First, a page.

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Clay Risen Talks Death, History and the Rebirth of America’s First Spirit | Books

Clay Risen headshot by Kate Milford

From Old Monongahela, the generic name for the spirit that dominated American tastes in the 19th century, through the distinct styles of Kentucky, Maryland and the myriad expressions of the latest micro-distilleries, Clay Risen explores all things rye in American Rye: A Guide to the Nation’s Original Spirit. This is his third book in a series that also includes American Whiskey, Bourbon & Rye and Single Malt

Risen, a New York Times reporter and editor who grew up in Nashville, is also known for writing obituaries and for various works of U.S. history. Recently he spoke with Chapter 16 by phone about the rebirth of rye as a popular spirit, his other writing interests and the current political moment. 

In the introduction you recall three decorative decanters on a sideboard at your grandmother’s house, labeled with metal tags reading “Scotch,” “Bourbon” and “Rye.” Did any relatives or visitors choose the rye bottle?

No. It was untouched, which fits with attitudes toward rye at that point. It was more like a historic curiosity than anything else. I was probably more curious about it because all the adults probably knew what it was or knew what it had been. I had no idea what rye was. I don’t think I ever tasted it until 2006 or 2007, as I was getting to know bourbon, and rye was bourbon-adjacent. 

It’s been nine years since your guide to bourbon was published. What’s changed in the world of whiskey since then?

Well, I’ll tell you the biggest: I could never write a book like that again. Then, it was at least possible to conceive a book that covered most of the whiskey in the country. It covered everything in about 300 pages. Today you would need thousands of pages, and it would be out of date almost immediately. New distilleries open all the time. New whiskeys come out all the time. There are so many different facets of the industry of American whiskey that it makes the idea of a comprehensive book a little outlandish. 

What makes rye so American?

As a grain, rye has been distilled for a long time in Europe. There still are rye-based spirits in Northern Europe, but they’re very different from rye whiskey. Our marriage of aging and a predominantly rye mash bill is something that until recently was unique. It was being distilled here long before bourbon, long before any other type of whiskey. 

In the section “How to Drink Whiskey,” you write that “you should treat a whiskey you don’t know like a dog you don’t know.” Metaphorically speaking, were you bitten by any bad dogs while working on the book?

Sure. Rye is spicy and often has a little edge to it. I like that a lot. But it can catch you unawares. If you stick your nose right in it, it can bite back.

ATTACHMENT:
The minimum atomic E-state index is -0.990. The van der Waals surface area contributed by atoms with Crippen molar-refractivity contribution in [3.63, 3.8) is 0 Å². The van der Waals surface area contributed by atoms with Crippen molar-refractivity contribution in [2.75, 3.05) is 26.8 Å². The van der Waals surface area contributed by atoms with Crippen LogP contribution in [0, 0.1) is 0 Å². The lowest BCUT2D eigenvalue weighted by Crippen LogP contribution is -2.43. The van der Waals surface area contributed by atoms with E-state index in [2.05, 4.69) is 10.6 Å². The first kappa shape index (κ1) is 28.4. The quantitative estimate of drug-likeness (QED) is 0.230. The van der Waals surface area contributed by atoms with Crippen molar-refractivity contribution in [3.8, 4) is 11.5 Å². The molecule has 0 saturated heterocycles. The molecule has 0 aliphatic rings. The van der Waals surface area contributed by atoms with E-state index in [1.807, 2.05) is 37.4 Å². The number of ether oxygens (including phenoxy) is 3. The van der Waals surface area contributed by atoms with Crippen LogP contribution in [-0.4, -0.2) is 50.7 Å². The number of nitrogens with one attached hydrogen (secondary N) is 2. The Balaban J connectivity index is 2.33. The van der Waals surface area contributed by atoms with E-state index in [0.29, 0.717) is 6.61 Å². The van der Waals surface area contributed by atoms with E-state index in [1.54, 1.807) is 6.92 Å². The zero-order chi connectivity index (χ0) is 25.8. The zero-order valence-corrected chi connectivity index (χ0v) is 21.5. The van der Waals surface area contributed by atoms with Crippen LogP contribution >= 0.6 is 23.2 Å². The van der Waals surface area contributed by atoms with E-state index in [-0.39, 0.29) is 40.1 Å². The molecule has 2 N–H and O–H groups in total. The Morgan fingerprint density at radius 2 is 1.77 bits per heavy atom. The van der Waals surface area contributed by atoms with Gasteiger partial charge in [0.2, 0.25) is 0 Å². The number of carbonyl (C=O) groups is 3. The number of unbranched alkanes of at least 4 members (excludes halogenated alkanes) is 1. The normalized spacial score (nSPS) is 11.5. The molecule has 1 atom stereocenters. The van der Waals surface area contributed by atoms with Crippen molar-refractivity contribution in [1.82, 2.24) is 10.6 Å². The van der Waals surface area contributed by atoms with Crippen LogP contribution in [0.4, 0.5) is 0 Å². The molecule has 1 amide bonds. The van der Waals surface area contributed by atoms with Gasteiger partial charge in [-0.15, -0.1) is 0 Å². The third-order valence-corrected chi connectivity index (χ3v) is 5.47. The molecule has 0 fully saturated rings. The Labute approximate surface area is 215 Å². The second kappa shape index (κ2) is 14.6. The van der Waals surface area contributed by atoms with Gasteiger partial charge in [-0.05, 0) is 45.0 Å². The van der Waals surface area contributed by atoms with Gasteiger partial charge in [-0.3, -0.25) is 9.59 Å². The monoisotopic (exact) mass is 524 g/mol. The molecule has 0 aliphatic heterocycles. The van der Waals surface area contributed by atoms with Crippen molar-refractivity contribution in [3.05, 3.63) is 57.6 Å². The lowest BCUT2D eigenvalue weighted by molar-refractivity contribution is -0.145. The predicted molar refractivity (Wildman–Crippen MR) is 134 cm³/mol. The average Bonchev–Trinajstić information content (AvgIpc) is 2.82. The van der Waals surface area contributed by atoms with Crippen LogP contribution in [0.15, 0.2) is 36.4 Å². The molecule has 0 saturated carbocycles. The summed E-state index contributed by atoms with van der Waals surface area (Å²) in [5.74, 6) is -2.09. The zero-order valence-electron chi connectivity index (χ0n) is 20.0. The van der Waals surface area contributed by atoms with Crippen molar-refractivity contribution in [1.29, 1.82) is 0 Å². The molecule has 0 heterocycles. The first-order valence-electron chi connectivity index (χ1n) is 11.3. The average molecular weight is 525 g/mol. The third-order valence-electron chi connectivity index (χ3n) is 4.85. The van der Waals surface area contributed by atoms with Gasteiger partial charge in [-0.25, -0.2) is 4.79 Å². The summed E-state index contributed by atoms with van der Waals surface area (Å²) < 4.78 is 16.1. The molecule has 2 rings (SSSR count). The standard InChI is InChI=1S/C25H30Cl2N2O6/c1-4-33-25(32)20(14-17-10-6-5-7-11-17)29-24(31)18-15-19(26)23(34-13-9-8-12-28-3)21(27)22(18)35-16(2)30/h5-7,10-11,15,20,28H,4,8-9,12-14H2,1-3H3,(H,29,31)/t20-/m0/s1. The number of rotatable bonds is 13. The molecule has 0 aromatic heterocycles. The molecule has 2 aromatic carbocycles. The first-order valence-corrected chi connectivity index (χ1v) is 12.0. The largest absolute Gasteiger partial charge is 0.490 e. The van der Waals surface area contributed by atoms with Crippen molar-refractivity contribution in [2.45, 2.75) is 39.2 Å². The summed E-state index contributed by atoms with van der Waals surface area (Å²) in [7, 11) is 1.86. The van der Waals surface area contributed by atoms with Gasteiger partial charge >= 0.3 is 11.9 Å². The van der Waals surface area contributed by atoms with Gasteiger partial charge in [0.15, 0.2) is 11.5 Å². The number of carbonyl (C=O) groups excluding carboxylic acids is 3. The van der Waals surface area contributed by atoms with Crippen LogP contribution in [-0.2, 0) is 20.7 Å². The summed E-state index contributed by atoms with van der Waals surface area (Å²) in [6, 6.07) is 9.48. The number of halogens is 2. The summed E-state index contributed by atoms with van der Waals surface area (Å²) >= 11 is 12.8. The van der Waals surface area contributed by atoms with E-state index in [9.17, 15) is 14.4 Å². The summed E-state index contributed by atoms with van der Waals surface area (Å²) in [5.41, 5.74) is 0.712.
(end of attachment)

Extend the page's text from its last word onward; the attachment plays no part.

I’ve enjoyed your palate notes in previous books. They’re often surprising and sometimes poetic. Some in this book were linen, Big Red chewing gum, aspirin, flat cola and cherry cough syrup. What does linen taste like?

There are two ways to think about tasting notes. The first a quasi-scientific approach. You get a bunch of great noses in a room and have everyone sit down and calibrate. There is a right set of smells to find and a right set of tastes to find, and those things are indicative of qualities of the whiskey. That’s one way to do it, and that’s perfectly fine. The way I do it is much more impressionistic and suggestive. What I’m trying to get across is a general sense of what this whiskey is like. I hope when people read the notes, it sets off something in their imagination. What would linen taste like? Something airy and maybe slightly floral, sort of soft, maybe a little waxy. The idea is to be a little playful with it.

Let’s talk about your other job, as an obit writer for The New York Times. Week in and week out, you share stories of people who may not be household names, but who have led extraordinary lives. What is your process?

Each one is a little different. These are assigned to me, and I really like having no idea what’s in the box when I wake up in the morning and open that email. And then I find out, today I’m going to spend my time with a documentary filmmaker or a research scientist or a politician. … There’s almost something sacral about it, knowing I am helping to put this person into history.

My last question is about your third job: writing history books. Are you working on one now?

Yes, I have a book due in July about the second Red Scare of the 1940s and ’50s. It certainly has a lot of resonance. For example, New York and California and a lot of other states cracked down on high school and elementary teachers, essentially creating a blacklist for teachers who might have said anything in the classroom that showed any sort of sympathy for communism. … It’s very hard to read about the career of Sen. Joe McCarthy and not feel like this is a play that is continually being reproduced on our political stage. 

To read an uncut version of this interview — and more local book coverage — please visit, an online publication of Humanities Tennessee. 

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